£ This, perhaps, is why Bataille is strictly premodern: he remains stuck ^ in this dialectic of the law and its transgression, of the prohibitive law 0 as generating the transgressive desire, which forces him to the debilitating perverse conclusion that one has to install prohibitions in order to be able to enjoy their violation—a clearly unworkable pragmatic paradox. (And, incidentally, was not this dialectic fully explored by Saint Paul in Romans, in the famous passage on the relationship between Law and sin, on how Law engenders sin, that is, the desire to transgress it?) What Bataille is unable to perceive are simply the consequences of the Kantian philosophical revolution: the fact that the absolute excess is that of the Law itself—the Law intervenes in the "homogeneous" stability of our pleasure-oriented life as the shattering force of absolute destabilizing "heterogeneity." On a different level, but no less radically, late-capitalist "permissive" society in the thrall of the superego injunction "Enjoy!" elevates excess into the very principle of its "normal" functioning, so that I am tempted to propose a paraphrase of Brecht: "What is a poor Bataillean subject engaged in his transgressions of the system compared to the late-capitalist excessive orgy of the system itself?" (And it is interesting to note how this very point was made by Chesterton: orthodoxy itself is the highest subversion; serving the Law is the highest adventure.)
It is only in this precise sense that the otherwise journalistic designation of our age as the "age of anxiety" is appropriate: what causes anxiety is the elevation of transgression into the norm, the lack of the prohibition that would sustain desire. This lack throws us into the suffocating proximity of the object-cause of desire: we lack the breathing space provided by the prohibition, since, even before we can assert our individuality through our resistance to the Norm, the Norm enjoins us in advance to resist, to violate, to go further and further. We should not confuse this Norm with regulation of our intersubjective contacts: perhaps there has been no period in the history of humankind, when interactions were so closely regulated; these regulations, however, no longer function as the symbolic prohibition—rather, they regulate modes of transgression themselves. So when the ruling ideology enjoins us to enjoy sex, not to feel guilty about it, since we are not bound by any prohibitions whose violations should make us feel guilty, the price we pay for this absence of guilt is anxiety. It is in this precise sense that—as Lacan put it, following Freud—anxiety is the only emotion that does not deceive: all other emotions, from sorrow to love, are based on deceit. Again, back to Chesterton: when he writes that "Christianity is the only frame for pagan freedom," this means that, precisely, this frame—the frame of prohibitions—is the only frame within which we can enjoy pagan pleasures: the feeling of guilt is a fake enabling us to give ourselves over to pleasures—when this frame falls away, anxiety arises.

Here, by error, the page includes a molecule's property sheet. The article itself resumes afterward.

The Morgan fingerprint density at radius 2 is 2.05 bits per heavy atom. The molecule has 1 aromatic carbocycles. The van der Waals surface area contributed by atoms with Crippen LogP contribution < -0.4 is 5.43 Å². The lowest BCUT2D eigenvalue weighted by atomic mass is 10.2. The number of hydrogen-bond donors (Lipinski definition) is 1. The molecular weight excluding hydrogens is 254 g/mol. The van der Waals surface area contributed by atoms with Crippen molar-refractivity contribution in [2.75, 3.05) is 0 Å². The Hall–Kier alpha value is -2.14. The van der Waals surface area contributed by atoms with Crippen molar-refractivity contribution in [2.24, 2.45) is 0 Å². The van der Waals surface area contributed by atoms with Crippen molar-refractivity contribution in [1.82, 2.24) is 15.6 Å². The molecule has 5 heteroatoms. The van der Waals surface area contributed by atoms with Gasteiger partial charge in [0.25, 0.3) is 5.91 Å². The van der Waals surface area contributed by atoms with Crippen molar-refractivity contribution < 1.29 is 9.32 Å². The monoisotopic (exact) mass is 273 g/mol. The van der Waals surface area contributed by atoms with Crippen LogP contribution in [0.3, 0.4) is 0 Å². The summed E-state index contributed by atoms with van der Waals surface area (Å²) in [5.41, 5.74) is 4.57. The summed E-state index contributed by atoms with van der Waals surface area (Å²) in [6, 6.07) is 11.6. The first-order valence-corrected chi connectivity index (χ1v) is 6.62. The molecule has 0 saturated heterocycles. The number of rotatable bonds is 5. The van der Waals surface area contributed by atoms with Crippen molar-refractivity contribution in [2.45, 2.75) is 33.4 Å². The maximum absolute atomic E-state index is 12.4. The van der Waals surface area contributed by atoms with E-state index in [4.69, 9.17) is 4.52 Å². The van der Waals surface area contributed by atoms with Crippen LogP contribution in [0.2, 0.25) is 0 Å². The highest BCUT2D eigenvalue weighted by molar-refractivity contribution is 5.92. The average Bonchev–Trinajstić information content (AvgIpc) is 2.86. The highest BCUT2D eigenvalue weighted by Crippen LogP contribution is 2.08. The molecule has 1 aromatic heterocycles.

It is here that one should refer to the key distinction between the object of desire and its object-cause.What should the analyst do in the case of a promiscuous woman who has regular one-night stands, while complaining all the time how bad and miserable and guilty she feels about it? The thing not to do, of course, is to try to convince her that one-night stands are bad, the cause of her troubles, signs of some libidinal deadlock—in this way, one merely feeds her symptom, which is condensed in her (misleading) dissatisfaction with one-night stands. That is to say, it is obvious that what gives the woman true satisfaction is not promiscuity as such, but the very accompanying feeling of being miserable—that is the source of her "masochistic" enjoyment. The strategy should thus be, as a first step, not to convince her that her promiscuity is pathological, but, on the contrary, to convince her that there is nothing to feel bad or guilty about: if she really enjoys one-night stands, she should continue to have them without any negative feelings. The trick is that, once she is confronted with one-night stands without what appears to be the obstacle preventing her from fully enjoying them, but is in reality the objet petit a, the feature that allows her to enjoy them, the feature through which she can only enjoy them, one-night stands will lose their attraction and become meaningless. (And if she still goes on with her one-night stands? Well, why not? Psychoanalysis is not a moral catechism: if this is her path to enjoyment, why not?) It is this gap between object and object-cause that the subject has to confront when the prohibition falls away: is she ready to desire the obstacle directly as such?31